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Every year millions of people flock to complementary and alternative therapists offering a vast array of treatments ranging from acupuncture to biofeedback to urine injections. Millions more purchase over-the-counter alternative medications, such as glucosamine, herbs, and homeopathic remedies. While consumer motivations for turning to complementary and alternative medicine (CAM) vary, there is one common element among them all: a belief in their effectiveness. This belief appears to be prevalent among all elements of society, from scientists and physicians to celebrities such as Prince Charles and Oprah Winfrey to clerical workers and senior citizens. Do these therapies actually work? And if they work, how do they work? This book is about the science of complementary and alternative medicine, about how that science is conducted, how it is evaluated, and how it is synthesised to arrive at a conclusion about whether CAM therapies work. It is also about the phemen of the placebo effect, and the extent to which it is at play in a given CAM therapy's efficacy. Are CAM therapies in fact thing more than creatively packaged placebos? In exploring this question, Barker Bausell provides an authoritative and engaging look at the nature of scientific evidence and at the logical, psychological, and physiological impediments that can confound such evidence in the world of CAM research. Ultimately, the book is t so much opposed to CAM as to the shoddy science upon which CAM claims are based, and in fact it closes with a chapter about how one might maximise the placebo effect that Bausell asserts is the main 'ingredient' of most CAM therapies. This book is a learned, witty examination t just of the scientific process as it is applied to CAM but also of the wonders of the human mind/body system.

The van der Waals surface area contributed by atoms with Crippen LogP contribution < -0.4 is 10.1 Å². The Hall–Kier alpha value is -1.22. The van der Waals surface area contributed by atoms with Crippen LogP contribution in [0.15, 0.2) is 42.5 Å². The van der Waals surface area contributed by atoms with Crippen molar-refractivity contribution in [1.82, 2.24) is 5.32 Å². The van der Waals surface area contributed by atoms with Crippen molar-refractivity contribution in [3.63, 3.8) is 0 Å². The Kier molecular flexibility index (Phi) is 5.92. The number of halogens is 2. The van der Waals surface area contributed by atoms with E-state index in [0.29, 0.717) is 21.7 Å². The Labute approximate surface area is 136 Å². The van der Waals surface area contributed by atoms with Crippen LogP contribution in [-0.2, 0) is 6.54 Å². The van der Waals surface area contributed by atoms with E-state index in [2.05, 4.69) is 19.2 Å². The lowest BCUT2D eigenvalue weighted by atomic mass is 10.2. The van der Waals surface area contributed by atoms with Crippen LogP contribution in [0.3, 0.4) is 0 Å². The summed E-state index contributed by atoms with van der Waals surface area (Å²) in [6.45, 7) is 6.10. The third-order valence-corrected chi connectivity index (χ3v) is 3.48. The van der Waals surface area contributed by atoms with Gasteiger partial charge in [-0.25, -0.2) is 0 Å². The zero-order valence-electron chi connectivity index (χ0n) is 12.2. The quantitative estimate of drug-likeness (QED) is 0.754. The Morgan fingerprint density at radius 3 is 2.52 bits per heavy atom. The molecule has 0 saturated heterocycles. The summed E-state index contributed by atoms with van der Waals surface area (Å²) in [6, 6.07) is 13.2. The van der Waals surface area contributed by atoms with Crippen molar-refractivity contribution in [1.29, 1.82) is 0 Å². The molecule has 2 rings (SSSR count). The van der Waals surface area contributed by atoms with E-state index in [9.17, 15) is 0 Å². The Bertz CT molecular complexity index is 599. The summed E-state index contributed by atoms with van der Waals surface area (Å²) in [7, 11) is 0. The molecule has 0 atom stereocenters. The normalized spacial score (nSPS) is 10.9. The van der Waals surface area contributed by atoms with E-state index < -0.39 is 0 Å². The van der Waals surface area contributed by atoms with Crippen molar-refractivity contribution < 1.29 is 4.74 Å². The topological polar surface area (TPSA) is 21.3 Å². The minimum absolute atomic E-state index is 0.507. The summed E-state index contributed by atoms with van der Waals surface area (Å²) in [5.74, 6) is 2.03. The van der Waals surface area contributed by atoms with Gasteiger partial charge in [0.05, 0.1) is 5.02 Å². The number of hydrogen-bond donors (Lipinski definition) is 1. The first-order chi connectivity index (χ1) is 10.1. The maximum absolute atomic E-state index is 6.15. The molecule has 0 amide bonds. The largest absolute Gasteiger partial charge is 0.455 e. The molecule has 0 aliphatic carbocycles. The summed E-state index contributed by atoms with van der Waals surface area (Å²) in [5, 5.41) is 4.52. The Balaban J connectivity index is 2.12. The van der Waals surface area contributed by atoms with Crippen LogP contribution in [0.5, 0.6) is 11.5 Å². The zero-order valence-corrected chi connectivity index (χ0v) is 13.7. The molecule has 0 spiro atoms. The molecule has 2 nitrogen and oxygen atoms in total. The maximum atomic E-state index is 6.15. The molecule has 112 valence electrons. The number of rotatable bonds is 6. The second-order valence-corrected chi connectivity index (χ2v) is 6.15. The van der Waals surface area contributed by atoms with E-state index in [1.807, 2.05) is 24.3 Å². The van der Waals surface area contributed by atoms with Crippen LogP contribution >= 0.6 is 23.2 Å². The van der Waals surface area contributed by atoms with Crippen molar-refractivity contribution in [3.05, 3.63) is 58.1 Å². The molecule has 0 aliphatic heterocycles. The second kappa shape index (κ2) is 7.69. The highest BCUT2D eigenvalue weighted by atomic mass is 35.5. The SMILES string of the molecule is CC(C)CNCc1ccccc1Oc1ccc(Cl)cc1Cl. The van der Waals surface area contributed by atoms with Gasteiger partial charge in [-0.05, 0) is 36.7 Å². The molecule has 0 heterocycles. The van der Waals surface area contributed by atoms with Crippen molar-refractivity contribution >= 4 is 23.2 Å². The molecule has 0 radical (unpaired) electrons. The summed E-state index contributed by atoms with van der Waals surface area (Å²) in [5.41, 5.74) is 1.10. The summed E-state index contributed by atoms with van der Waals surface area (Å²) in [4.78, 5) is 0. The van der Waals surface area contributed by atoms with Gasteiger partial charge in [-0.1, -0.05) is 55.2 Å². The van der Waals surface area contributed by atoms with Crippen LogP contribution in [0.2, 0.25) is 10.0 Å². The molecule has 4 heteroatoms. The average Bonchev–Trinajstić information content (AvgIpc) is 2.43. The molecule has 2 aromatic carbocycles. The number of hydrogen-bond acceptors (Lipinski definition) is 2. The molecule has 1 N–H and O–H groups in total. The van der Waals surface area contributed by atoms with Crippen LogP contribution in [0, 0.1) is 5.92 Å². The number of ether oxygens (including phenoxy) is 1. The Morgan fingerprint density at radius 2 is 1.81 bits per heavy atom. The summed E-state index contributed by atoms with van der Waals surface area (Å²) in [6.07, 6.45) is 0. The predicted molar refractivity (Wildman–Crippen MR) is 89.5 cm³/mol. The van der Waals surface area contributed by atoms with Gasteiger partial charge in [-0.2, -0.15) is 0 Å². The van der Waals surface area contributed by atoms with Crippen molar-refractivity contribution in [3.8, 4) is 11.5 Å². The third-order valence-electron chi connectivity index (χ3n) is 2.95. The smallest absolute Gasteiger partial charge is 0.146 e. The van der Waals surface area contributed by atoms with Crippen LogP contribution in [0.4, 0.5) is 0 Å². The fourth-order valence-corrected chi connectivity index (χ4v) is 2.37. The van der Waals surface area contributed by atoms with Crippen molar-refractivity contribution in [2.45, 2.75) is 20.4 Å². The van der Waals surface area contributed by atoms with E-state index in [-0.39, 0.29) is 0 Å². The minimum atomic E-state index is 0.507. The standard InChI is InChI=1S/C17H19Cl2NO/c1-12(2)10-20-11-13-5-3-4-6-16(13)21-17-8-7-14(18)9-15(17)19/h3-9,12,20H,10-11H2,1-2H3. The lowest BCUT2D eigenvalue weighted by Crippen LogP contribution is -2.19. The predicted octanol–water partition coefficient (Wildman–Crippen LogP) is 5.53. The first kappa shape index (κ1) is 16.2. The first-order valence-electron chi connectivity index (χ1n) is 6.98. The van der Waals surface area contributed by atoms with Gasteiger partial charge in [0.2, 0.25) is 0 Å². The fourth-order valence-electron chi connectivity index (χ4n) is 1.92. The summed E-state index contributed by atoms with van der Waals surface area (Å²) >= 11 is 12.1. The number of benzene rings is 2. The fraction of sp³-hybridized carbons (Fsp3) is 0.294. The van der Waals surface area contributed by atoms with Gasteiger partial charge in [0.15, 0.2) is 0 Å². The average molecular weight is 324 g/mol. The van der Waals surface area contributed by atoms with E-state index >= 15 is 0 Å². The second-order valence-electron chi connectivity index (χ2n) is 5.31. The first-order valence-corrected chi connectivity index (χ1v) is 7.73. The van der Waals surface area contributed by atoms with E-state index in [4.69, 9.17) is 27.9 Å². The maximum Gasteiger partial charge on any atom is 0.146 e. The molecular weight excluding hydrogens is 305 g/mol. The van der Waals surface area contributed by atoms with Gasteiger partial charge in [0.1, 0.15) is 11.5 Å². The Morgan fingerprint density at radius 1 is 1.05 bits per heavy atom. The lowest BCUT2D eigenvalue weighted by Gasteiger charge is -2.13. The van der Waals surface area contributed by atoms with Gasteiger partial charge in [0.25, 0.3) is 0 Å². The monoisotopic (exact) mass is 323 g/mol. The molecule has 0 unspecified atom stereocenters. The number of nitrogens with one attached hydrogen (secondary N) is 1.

R. Barker Bausell, Ph.D., a professor at the University of Maryland Baltimore, was Research Director of a National Institutes of Health-funded Complementary and Alternative Medicine Specialized Research Center where he was in charge of conducting and analyzing randomized clinical trials involving acupuncture's effectiveness for pain relief. He has also served as a consultant to Prevention and Discover magazines.